The Capital by Robert Menasse (transl. by Jamie Bulloch): Better in than out

Cover imageI’m sharing the last stop on The Capital‘s blog tour with Reader Dad. I’m not one for blog tours – this may well be both my first and last – but I couldn’t say no to this one. If you’ve been reading this blog for the last couple of years, you’ll be in no doubt as to which side of the Brexit divide I belong. Robert Menasse’s sprawling novel takes a sharply satirical view of the European Commission, exploring its many accumulated faults before bringing it back to the values which make me want to remain part of the EU’s flawed club.

The Capital opens with a pig running through the streets of Brussels, catching the astonished eyes of many of its characters. Martin Susman, who will conceive the idea for the ill-fated Jubilee Project, spots it from his apartment window. Auschwitz survivor Dave de Vriend sees it just as he’s about to leave his apartment for the last time. Fenia Xenopoulou catches sight of it from the restaurant where she’s hoping to finangle a transfer to another department. When Martin returns from Auschwitz, shocked at its commercialisation, he hits on an idea to rejuvenate the ideals of the Commission via the jubilee celebration he’s been asked to devise, putting the camp at its centre in counterpoint to the populist nationalism which has infected Europe since 2008. Fenia spots what she thinks is a winner but in a masterly piece of out-maneuvering, finds herself on the back foot and the celebration plans in tatters. Meanwhile, Inspector Brunfaut is trying to track down the pig, now a media star, while puzzling over why he’s been told to drop a murder investigation and Matek Oswiecki tries to dodge the consequences of what may well have been a botched assassination. These many and varied characters crisscross each other’s paths over a long hot summer in which migrants are heading for Germany.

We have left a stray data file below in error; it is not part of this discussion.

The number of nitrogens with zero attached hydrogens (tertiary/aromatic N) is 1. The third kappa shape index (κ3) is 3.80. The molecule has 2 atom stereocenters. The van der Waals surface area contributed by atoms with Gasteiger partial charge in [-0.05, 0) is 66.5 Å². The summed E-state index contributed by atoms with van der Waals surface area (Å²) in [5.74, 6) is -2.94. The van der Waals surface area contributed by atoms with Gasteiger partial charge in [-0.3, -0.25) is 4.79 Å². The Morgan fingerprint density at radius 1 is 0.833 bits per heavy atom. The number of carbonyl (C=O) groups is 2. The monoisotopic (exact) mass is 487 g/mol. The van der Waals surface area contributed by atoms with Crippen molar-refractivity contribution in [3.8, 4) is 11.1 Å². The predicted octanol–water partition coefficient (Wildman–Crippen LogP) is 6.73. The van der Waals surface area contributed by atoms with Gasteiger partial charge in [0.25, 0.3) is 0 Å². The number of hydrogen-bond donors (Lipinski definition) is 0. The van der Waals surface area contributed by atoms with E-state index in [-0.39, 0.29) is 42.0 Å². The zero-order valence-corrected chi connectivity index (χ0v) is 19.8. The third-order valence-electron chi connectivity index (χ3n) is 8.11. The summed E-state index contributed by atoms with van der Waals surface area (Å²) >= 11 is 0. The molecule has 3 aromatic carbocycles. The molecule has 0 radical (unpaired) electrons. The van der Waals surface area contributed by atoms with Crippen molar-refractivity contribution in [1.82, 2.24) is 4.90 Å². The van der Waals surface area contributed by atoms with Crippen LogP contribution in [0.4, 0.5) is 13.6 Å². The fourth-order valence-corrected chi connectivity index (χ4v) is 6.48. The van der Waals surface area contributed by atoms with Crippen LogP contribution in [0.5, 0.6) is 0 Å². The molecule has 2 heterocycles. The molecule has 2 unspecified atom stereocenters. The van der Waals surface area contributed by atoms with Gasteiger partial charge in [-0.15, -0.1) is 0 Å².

A multitude of shifting character perspectives coupled with a good deal of information about EU institutions to absorb results in a slow start but patience pays off with The Capital. Swipes are taken at bloated bureaucracy, political manouevering and empire building but ultimately, it’s the founding values of the European Commission which are at the heart of this novel, that never again should Europe be faced with the horrors threatened by populist nationalism. Professor Erhart gives full voice to these ideals in a speech which horrifies his think tank audience, peopled with the self-important and self-interested, and would send Brexiteers running and screaming for the door. It’s a wide-ranging novel, at times wryly funny at others almost slapstick, but like all good satire it has some very serious points to make both about the EU and the forces that have taken hold in Europe since the financial crash. Rather like the institution its satirizing, The Capital is not without faults – some of its threads remained tangled for me – but there’s much to enjoy, bittersweet though it is in more ways than one.

If you’d like to catch up with previous posts on the blog tour, including Lizzy Siddal’s interview with The Capital‘s translator, Jaime Bulloch, here’s a list of links:

Winstondad’s Blog

David’s Book World

Nudge Books

Lizzy’s Literary Life

7 thoughts on “The Capital by Robert Menasse (transl. by Jamie Bulloch): Better in than out

  1. buriedinprint

    Do you have a feeling that the tangled bits which remain could be untangled if you were to reread, or that they were deliberately left tangled, or that they were simply some unclear elements in an otherwise decipherable novel? I love complicated stories. Sometimes I don’t mind the odd tangle remaining (I’m not a fan of satin-ribbon-too-neat resolutions). But I do like to feel as though the author had every tiny detail sorted (even if I missed a bit as a reader).

    Reply
    1. Susan Osborne Post author

      Hard to say but I suspect I won’t read it again. It’s very much a reflection of the political institution its satirising so it could be read as deliberately untangled.

      Reply
      1. buriedinprint

        Oh, that’s an interesting idea. Good writers do allow the structure to reflect their theme, so perhaps this is another way of leaving readers rootless (as, for instance, in stories which are deliberately fragmented which are told by characters with a mental illness which leaves their minds and view of the world fragmented).

        Reply
  2. madamebibilophile

    This sounds fun! I really like Jamie Bulloch as a translator too. I’ve had to ration how much concious thought I give Brexit (ie not every waking hour, just a few hours a day, mainly given over to crying or swearing at the news) but I’ll include this in the ration 😀

    Reply
    1. Susan Osborne Post author

      I know exactly what you mean. This one’s a welcome bit of light relief which steers well clear of the B-word. Jamie Bulloch’s great, isn’t it he. Up there with Charlotte Collins.

      Reply

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